Freelance Transcription Jobs: How Much Can You Make?

“Where do you work?”

“I work from home as a transcriptionist.”

That response almost always elicits a blank stare, requiring explanation. People might feign interest in online transcription jobs because their vision of “working” from home includes sitting around in their PJs with an endless supply of caffeine and Netflix.

But let’s face it. What they want to know is how much money does a transcriptionist make working from home, right?

Well, it depends.

Here are three things to consider:

 

1. The type of transcription job

Medical transcription work used to command higher wages than general transcription. Unfortunately, medical transcription jobs no longer pay commensurate with the knowledge and skill required.

What happened, you ask?

That’s another post. Suffice it to say, outsourcing, offshoring, a shrinking industry, electronic medical records, and voice recognition contributed to the demise. “Customers demand more for less, and they can find it,” according to Lee Tkachuk, CEO of Keystrokes Transcription Service.

Many of us demoralized MTs were financially forced to put our skills to use elsewhere.

Thankfully, “elsewhere” still exists.

Viable, work-from-home job opportunities are out there if you know where to look.  It’s true that some transcription jobs pay more than others. The key is finding what works for you.

Maybe you’re interested in an insurance transcription job, but strict verbatim just isn’t your thing, because no matter how hard you try, you cannot, like, um, train yourself to, like, capture every single, uh, utterance. But if it is your thing, expect a higher wage.

Perhaps you have legal experience, or your niche is focus groups with ten participants who all sound exactly the same (shudder to think). Great. More doors will be open to you.

Depending on the environment and tasks you prefer, there are definitely jobs out there for freelance transcriptionists.

 

2. How you get paid

Most work-from-home transcription jobs pay per production. How much you earn as a transcriptionist—and your resulting hourly rate—will depend on your skills, the audio quality, and the subject matter.

Cents per line is a common type of pay calculation in the medical transcription industry, while per page or audio hour are more common in legal and insurance transcription fields. You’ll occasionally see companies paying per word, but it seems less common.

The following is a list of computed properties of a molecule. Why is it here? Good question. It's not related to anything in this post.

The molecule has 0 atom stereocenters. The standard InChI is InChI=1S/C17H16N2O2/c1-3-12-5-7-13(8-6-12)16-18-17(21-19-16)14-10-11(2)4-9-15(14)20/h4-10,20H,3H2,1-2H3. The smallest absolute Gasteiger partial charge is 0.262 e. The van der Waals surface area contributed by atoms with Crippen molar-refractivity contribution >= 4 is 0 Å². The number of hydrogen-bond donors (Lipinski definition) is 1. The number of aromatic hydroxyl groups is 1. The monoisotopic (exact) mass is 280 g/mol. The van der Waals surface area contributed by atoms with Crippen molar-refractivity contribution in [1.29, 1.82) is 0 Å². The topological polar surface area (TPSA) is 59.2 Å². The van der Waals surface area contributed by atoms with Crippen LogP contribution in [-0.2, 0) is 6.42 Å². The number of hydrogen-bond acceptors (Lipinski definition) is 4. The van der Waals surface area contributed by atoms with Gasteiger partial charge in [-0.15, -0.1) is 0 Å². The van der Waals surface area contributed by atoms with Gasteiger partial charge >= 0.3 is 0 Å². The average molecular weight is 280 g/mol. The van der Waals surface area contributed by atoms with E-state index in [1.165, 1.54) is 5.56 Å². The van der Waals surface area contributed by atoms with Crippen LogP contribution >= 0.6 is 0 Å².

The following are production rates one might expect:

Word

A typical per word rate range is .5 cents to .695 cents. So, for example, to earn $10.00 an hour at a rate of 6 cents per word, you’re looking at transcribing 1667 words every hour (approximately 6 to 10 pages, depending on the format and content). Is it possible to do more an hour and make more money? Sure.

Line

As Cynthia Ann Lewis points out, in the late 1990s it was common to see per line rates ranging from 8 to 20 cents. Today, it’s not at all unusual to see job listings for 7-9 cents per line. (Tip: If you’re trying to compare per word and per line rates head-to-head, the average line contains roughly 11 words.)

Ouch.

Now, to make an hourly rate of just $10.00 at 7 cents per line, you’d need to transcribe 143 lines per hour. Good luck if you have a challenging dictator or poor audio quality. And if you’re a freelance transcriptionist, that $10.00 per hour is even less after accounting for taxes and other expenses.

The public forum MT Stars changed their job posting requirements earlier this year in an attempt to fight these low wages. What impact, if any, this might have on the declining pay trend remains to be seen.

Audio Hour

Someone not privy to the industry will see “earn $25 per audio hour” and think this means $25 per hour of their time worked.

Yeah, no.